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Essential Things to Do After Sustaining a Workplace Injury

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Workplace accidents in Colorado are surprisingly common. According to the state’s Department of Public Health and Environment, an average of 112 work-related fatalities happen annually. That’s about one incident every four days. Around 28,243 workers claim insurance for non-fatal workplace injuries and illness every year, too.

Injuries may occur mostly in high-risk jobs like construction, but they also happen in offices. Overexertion from repetitive motions like typing can cause problems like carpal tunnel syndrome, tennis elbow, and more. Plus, sitting all day can lead to soreness and back pain. Workplace injuries, no matter how small they may seem, should be covered by your employer. Here are steps you should take after sustaining one.

Steps to take when an injury happens at work - The Business Journals

Get Help ASAP

Even if your injury isn’t as serious, you need to consult a doctor as soon as possible. This is because working through the pain or discomfort may cause your injury to get worse. Ask for an official medical report from them, so you can present it to your employer and the insurance company.

Get Your Facts Straight

Once you’re cleared by the hospital, try to recollect what happened to you. Note down the date and time it happened. Indicate what you think caused your injury. If possible, interview the people who witnessed your injury and get their take on what caused your accident. This will give you useful information for the next step.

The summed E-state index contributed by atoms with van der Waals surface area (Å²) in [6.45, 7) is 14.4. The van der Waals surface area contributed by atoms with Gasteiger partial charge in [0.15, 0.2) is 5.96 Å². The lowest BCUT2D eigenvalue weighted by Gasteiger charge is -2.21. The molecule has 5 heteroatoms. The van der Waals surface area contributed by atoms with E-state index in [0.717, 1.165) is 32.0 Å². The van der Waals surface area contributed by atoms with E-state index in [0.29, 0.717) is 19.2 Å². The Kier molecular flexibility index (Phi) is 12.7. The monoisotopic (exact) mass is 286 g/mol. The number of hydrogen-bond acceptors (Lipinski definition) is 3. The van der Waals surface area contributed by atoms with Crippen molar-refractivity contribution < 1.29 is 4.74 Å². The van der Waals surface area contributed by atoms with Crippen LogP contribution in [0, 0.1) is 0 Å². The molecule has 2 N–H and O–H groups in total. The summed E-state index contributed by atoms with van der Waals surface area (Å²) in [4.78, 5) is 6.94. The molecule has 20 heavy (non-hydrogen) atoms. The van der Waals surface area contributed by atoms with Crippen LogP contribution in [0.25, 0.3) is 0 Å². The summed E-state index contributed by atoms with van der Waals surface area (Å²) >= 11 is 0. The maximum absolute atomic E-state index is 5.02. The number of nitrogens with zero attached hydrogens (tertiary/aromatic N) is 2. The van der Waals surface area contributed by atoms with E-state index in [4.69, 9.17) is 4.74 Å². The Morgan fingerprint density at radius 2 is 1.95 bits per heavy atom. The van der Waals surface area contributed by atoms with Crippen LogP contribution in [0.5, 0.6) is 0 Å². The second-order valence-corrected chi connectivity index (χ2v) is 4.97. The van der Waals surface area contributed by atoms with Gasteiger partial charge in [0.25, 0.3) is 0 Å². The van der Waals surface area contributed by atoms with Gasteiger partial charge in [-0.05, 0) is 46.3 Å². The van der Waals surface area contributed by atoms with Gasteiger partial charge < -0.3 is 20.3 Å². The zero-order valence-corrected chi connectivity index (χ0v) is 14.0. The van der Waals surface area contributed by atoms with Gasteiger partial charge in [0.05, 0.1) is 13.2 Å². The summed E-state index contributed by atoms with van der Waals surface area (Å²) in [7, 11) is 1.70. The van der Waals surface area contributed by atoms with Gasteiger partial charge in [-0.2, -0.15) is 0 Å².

Create a Report

You need to make your employer aware of your injury and how it happened through an accident report. Request a form and fill out the necessary fields. Consult your notes about what time and date it happened and what could’ve possibly caused it. This will be forwarded by your employers to the insurance company. You should file a report and submit the relevant documents immediately, as state law requires you and your employer to notify your insurance firm within 10 days of the injury occurring.

Issue a Claim

Work with a leading personal injury attorney to file a worker’s compensation claim. Remember, however, that you can only file a claim if you are a proven employee of the company. This doesn’t apply to contractors. Injuries that occur while commuting to your office or during horseplay won’t be covered.

It’s also on you to prove that the injury happened while you’re at work. As such, it’s important to tell every detail of the incident to your lawyer. If possible, share your preliminary notes with them. They’ll take care of the rest. And if your claim gets wrongfully denied, ask your attorney if you can take the insurance company to court to make sure you get properly compensated.

Workplace injuries are more than just slips and falls. They also develop in low-risk environments like offices. Plus, some of them develop over the course of months or even years. Whether you’re experiencing excruciating pain from a fracture or annoying discomfort from carpal tunnel syndrome, it’s your right to get compensated properly for your injuries. Follow the proper procedures and work with an expert lawyer to ensure your claim goes in your favor.